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Algae continues to flourish in Gallatin River

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Cause not yet determined

By Sarah Gianelli EBS Senior Editor

BIG SKY – In late July, the nonprofit Upper Missouri Waterkeeper began investigating a significant bright green algae bloom in the Gallatin River from the West Fork confluence to Moose Creek, and in the valley from Axtell Bridge south of Belgrade, to Williams Bridge in Three Forks, where the Gallatin meets the Jefferson River.

Around that same time, Gallatin River Task Force began receiving numerous reports of a severe algae bloom on various tributaries of the Gallatin River. On Aug. 3, Montana Department of Environmental Quality confirmed that the discoloration is due to a proliferation of a type of algae.

Michael Suplee, Ph.D., of the Water Quality Standards & Modeling Section of Montana DEQ, released a statement that the filamentous algae “is not a cyanobacterial species (i.e., the ones that form harmful algal bloom in lake and reservoirs). Coloration of these types of attached river algae vary in accordance with nutrient availability, light, temperature, etc.; for example, I have observed that Cladophora spp. are light-green in the absence of available nitrogen and phosphorus, and deep emerald green when nutrients are abundant.

“I do not have an immediate response as to what the drivers may be that are causing this particular algae to proliferate in the river,” he continued. “DEQ is, as you are surely aware, carefully investigating similar attached algae growths on the Smith River.”

On Aug. 15, in response to an inquiry about further findings, Kristi Ponozzo, Montana DEQ public policy director, wrote in an email to EBS that “our folks here at DEQ have not been to the river and don’t have any updates on this.”

The Gallatin River Task Force receives funding from Montana DEQ to regularly monitor nutrients and algae biomass and has plans to sample 21 sites for algae and nutrients this month using DEQ protocols. The sites include seven on the mainstem of the Gallatin, 11 in the West Fork watershed, and three in the Taylor Fork.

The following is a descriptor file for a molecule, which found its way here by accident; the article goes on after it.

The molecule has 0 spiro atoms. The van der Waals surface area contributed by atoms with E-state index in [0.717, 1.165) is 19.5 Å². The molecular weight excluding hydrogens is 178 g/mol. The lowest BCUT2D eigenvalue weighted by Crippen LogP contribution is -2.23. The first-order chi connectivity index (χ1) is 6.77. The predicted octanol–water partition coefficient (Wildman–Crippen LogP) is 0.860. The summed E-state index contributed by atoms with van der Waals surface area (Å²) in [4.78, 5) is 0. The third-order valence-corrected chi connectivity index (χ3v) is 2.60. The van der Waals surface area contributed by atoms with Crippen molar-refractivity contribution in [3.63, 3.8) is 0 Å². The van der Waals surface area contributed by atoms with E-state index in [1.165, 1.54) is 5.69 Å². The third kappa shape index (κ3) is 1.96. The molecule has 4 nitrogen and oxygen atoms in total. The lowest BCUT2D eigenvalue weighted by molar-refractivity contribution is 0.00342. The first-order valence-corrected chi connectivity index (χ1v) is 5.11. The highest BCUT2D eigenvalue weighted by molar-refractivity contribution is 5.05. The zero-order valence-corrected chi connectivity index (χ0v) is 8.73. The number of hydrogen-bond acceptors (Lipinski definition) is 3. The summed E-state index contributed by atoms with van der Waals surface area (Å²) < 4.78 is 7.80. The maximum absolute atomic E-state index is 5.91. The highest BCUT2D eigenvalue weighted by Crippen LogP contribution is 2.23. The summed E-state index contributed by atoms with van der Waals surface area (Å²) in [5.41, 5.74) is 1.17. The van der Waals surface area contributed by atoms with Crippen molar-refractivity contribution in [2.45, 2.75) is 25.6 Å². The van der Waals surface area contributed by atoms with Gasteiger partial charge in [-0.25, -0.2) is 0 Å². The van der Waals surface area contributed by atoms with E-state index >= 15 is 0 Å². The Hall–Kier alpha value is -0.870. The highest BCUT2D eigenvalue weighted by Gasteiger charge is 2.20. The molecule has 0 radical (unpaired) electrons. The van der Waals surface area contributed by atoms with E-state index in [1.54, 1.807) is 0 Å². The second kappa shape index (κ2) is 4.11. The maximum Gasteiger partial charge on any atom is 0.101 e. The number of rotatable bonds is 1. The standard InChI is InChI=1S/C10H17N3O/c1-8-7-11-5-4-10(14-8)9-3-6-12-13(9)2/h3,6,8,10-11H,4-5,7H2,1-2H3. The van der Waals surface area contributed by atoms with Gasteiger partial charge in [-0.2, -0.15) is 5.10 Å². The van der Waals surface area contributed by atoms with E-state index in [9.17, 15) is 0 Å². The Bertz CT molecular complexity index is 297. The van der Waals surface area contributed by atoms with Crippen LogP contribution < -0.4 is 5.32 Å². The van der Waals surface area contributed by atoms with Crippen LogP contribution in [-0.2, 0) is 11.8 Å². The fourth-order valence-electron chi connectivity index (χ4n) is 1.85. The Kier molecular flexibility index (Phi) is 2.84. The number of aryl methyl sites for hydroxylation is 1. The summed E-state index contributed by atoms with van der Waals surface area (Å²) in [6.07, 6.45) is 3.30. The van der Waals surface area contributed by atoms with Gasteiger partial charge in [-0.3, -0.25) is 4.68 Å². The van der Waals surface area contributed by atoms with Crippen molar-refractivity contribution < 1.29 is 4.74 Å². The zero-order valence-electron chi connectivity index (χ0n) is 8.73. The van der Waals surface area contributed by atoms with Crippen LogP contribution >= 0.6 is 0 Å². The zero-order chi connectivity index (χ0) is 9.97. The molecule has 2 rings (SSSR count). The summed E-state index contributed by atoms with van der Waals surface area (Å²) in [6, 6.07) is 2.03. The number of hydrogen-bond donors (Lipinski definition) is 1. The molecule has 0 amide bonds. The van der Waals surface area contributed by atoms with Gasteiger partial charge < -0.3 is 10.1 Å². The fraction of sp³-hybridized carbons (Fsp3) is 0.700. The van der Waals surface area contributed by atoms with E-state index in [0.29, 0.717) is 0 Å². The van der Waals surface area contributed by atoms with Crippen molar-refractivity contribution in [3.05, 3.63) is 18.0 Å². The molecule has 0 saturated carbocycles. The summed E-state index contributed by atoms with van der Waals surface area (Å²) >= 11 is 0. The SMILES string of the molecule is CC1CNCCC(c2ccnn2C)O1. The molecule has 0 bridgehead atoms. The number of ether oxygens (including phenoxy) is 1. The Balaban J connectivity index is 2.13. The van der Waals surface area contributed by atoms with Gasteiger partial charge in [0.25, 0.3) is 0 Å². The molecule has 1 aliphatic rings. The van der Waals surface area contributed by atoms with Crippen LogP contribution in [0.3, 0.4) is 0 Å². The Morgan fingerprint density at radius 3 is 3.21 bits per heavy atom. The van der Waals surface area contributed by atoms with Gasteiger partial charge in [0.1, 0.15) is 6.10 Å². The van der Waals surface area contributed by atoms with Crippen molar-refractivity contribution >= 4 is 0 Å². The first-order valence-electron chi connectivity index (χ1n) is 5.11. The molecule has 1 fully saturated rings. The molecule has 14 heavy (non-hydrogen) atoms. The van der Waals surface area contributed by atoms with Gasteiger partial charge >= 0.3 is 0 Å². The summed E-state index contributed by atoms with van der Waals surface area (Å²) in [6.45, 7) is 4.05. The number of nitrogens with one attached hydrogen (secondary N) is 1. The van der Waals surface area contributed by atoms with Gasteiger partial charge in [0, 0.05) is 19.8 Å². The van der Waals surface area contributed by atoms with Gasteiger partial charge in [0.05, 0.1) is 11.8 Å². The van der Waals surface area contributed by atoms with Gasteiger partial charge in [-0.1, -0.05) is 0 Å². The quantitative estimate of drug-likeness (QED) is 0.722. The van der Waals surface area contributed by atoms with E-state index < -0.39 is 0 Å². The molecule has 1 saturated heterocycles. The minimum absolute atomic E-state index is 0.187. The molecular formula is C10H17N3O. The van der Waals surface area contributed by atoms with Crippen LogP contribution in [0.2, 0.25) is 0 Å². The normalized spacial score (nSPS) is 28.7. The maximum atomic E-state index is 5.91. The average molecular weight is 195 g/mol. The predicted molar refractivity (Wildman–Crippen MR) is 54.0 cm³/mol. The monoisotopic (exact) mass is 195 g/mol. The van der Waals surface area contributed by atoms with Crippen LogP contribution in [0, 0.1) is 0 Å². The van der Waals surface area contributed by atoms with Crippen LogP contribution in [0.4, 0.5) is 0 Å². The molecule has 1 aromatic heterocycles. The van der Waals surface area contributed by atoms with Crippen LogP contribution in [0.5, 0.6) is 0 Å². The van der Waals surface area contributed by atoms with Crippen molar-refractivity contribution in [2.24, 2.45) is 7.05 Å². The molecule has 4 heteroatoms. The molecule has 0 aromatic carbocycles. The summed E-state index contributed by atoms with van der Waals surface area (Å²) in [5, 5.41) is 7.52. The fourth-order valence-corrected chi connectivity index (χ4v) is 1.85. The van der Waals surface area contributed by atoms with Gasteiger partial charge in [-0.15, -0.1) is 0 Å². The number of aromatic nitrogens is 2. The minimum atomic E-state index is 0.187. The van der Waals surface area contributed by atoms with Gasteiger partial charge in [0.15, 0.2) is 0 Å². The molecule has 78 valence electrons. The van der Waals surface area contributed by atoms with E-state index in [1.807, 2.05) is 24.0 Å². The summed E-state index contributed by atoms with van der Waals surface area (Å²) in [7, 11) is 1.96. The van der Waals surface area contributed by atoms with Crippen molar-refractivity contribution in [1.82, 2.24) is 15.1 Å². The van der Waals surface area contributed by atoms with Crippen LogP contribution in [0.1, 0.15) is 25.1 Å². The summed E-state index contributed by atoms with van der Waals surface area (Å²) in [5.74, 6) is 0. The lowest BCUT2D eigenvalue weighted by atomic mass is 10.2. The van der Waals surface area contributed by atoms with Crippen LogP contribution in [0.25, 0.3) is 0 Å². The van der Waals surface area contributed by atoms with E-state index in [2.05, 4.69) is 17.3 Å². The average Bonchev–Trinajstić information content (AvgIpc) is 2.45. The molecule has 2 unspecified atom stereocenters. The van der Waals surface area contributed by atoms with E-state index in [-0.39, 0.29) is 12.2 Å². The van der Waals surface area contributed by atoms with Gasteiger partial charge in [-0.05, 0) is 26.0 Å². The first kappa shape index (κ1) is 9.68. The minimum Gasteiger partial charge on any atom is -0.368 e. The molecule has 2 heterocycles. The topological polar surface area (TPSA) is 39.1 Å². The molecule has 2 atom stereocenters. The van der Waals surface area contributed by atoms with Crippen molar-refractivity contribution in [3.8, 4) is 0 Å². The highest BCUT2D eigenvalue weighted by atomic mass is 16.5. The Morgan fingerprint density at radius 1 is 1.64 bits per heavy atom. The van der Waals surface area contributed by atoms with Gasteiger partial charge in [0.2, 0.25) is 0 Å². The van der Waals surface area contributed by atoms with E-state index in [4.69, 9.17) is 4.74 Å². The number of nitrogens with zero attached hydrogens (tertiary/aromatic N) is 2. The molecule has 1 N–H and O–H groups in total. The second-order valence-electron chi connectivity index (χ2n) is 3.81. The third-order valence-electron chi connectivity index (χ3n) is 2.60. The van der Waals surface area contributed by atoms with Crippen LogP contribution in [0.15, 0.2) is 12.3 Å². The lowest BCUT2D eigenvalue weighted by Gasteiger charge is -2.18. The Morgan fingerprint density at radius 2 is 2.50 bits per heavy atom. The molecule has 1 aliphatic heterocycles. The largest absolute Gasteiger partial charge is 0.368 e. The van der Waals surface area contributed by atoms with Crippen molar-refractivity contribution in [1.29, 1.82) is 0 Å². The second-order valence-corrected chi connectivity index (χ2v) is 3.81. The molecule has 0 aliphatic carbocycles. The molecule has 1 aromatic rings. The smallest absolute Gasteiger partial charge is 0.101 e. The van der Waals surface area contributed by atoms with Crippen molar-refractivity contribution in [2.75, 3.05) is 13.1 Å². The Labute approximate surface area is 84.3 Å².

“These analyses are time consuming,” Gallatin River Task Force education and communications coordinator Stephanie Lynn explained. “And we don’t expect to have results until the fall. At that time, we will know more.”

In the meantime, Upper Missouri River Waterkeeper Executive Director Guy Alsentzer said that the
the bloom in the mainstem Gallatin has remained consistent in terms of scope and significance, covering at least 75 percent of river bottom in most flatwater stretches and pools for about 7 miles downstream of the West Fork confluence.

Alsentzer wrote in an email to EBS, “While assessing the extent and significance of the Gallatin’s summer algal bloom is indeed technical and time and resource intensive, the river deserves nothing less than a hard look at this pollution event, science-based estimates of causes and sources of pollution, and an unrelenting determination at finding meaningful solutions that protect this important waterway and the communities and businesses it supports.”

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